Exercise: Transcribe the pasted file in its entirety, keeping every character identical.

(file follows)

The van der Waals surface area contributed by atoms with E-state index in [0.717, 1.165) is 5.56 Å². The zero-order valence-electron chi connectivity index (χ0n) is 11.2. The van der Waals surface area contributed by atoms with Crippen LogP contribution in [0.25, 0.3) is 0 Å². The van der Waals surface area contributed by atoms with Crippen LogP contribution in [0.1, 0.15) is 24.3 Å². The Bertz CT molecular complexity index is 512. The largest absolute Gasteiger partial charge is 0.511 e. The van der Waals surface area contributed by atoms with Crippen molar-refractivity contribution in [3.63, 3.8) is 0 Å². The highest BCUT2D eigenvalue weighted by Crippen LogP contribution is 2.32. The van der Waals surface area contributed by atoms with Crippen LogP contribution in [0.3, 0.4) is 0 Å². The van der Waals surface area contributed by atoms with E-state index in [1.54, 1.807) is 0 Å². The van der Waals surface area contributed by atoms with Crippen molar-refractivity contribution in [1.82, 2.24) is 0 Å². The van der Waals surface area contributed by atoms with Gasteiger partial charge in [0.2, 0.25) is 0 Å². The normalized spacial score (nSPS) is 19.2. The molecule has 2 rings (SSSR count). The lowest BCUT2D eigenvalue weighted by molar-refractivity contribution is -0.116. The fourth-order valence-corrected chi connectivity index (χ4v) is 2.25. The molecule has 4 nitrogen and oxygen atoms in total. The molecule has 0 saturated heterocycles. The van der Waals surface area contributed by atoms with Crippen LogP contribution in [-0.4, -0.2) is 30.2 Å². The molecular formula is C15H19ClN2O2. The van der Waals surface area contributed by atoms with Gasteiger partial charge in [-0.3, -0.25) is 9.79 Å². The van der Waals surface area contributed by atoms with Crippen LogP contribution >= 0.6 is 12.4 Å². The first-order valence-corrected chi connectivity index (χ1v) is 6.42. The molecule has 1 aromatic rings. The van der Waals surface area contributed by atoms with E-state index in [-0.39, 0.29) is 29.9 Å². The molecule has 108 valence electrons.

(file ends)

The van der Waals surface area contributed by atoms with E-state index in [0.717, 1.165) is 5.56 Å². The zero-order valence-electron chi connectivity index (χ0n) is 11.2. The van der Waals surface area contributed by atoms with Crippen LogP contribution in [0.25, 0.3) is 0 Å². The van der Waals surface area contributed by atoms with Crippen LogP contribution in [0.1, 0.15) is 24.3 Å². The Bertz CT molecular complexity index is 512. The largest absolute Gasteiger partial charge is 0.511 e. The van der Waals surface area contributed by atoms with Crippen molar-refractivity contribution in [3.63, 3.8) is 0 Å². The highest BCUT2D eigenvalue weighted by Crippen LogP contribution is 2.32. The van der Waals surface area contributed by atoms with Crippen LogP contribution in [0.3, 0.4) is 0 Å². The van der Waals surface area contributed by atoms with E-state index in [1.54, 1.807) is 0 Å². The van der Waals surface area contributed by atoms with Crippen molar-refractivity contribution in [1.82, 2.24) is 0 Å². The van der Waals surface area contributed by atoms with Gasteiger partial charge in [0.2, 0.25) is 0 Å². The normalized spacial score (nSPS) is 19.2. The molecule has 2 rings (SSSR count). The lowest BCUT2D eigenvalue weighted by molar-refractivity contribution is -0.116. The fourth-order valence-corrected chi connectivity index (χ4v) is 2.25. The molecule has 4 nitrogen and oxygen atoms in total. The molecule has 0 saturated heterocycles. The van der Waals surface area contributed by atoms with Crippen LogP contribution in [-0.4, -0.2) is 30.2 Å². The molecular formula is C15H19ClN2O2. The van der Waals surface area contributed by atoms with Gasteiger partial charge in [-0.3, -0.25) is 9.79 Å². The van der Waals surface area contributed by atoms with Crippen LogP contribution >= 0.6 is 12.4 Å². The first-order valence-corrected chi connectivity index (χ1v) is 6.42. The molecule has 1 aromatic rings. The van der Waals surface area contributed by atoms with E-state index in [-0.39, 0.29) is 29.9 Å². The molecule has 108 valence electrons.